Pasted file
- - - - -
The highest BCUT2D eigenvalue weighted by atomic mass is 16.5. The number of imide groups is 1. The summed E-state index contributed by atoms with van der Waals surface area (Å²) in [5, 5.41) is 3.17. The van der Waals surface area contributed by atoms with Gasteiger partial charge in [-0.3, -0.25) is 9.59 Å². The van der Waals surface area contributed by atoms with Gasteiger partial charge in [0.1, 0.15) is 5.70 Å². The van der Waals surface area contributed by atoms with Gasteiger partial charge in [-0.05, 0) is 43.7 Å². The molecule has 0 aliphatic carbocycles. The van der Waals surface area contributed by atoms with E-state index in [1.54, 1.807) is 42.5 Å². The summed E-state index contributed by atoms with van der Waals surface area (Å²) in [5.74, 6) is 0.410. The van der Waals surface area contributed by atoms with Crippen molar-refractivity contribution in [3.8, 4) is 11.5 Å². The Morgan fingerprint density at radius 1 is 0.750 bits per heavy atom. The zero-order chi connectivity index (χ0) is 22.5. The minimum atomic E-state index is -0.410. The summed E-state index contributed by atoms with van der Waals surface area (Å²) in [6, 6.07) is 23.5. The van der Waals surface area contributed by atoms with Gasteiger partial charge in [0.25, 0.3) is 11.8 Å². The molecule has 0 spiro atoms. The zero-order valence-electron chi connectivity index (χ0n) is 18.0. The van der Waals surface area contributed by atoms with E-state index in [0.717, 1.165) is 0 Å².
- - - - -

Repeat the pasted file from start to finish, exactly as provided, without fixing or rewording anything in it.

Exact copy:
The highest BCUT2D eigenvalue weighted by atomic mass is 16.5. The number of imide groups is 1. The summed E-state index contributed by atoms with van der Waals surface area (Å²) in [5, 5.41) is 3.17. The van der Waals surface area contributed by atoms with Gasteiger partial charge in [-0.3, -0.25) is 9.59 Å². The van der Waals surface area contributed by atoms with Gasteiger partial charge in [0.1, 0.15) is 5.70 Å². The van der Waals surface area contributed by atoms with Gasteiger partial charge in [-0.05, 0) is 43.7 Å². The molecule has 0 aliphatic carbocycles. The van der Waals surface area contributed by atoms with E-state index in [1.54, 1.807) is 42.5 Å². The summed E-state index contributed by atoms with van der Waals surface area (Å²) in [5.74, 6) is 0.410. The van der Waals surface area contributed by atoms with Crippen molar-refractivity contribution in [3.8, 4) is 11.5 Å². The Morgan fingerprint density at radius 1 is 0.750 bits per heavy atom. The zero-order chi connectivity index (χ0) is 22.5. The minimum atomic E-state index is -0.410. The summed E-state index contributed by atoms with van der Waals surface area (Å²) in [6, 6.07) is 23.5. The van der Waals surface area contributed by atoms with Gasteiger partial charge in [0.25, 0.3) is 11.8 Å². The molecule has 0 spiro atoms. The zero-order valence-electron chi connectivity index (χ0n) is 18.0. The van der Waals surface area contributed by atoms with E-state index in [0.717, 1.165) is 0 Å².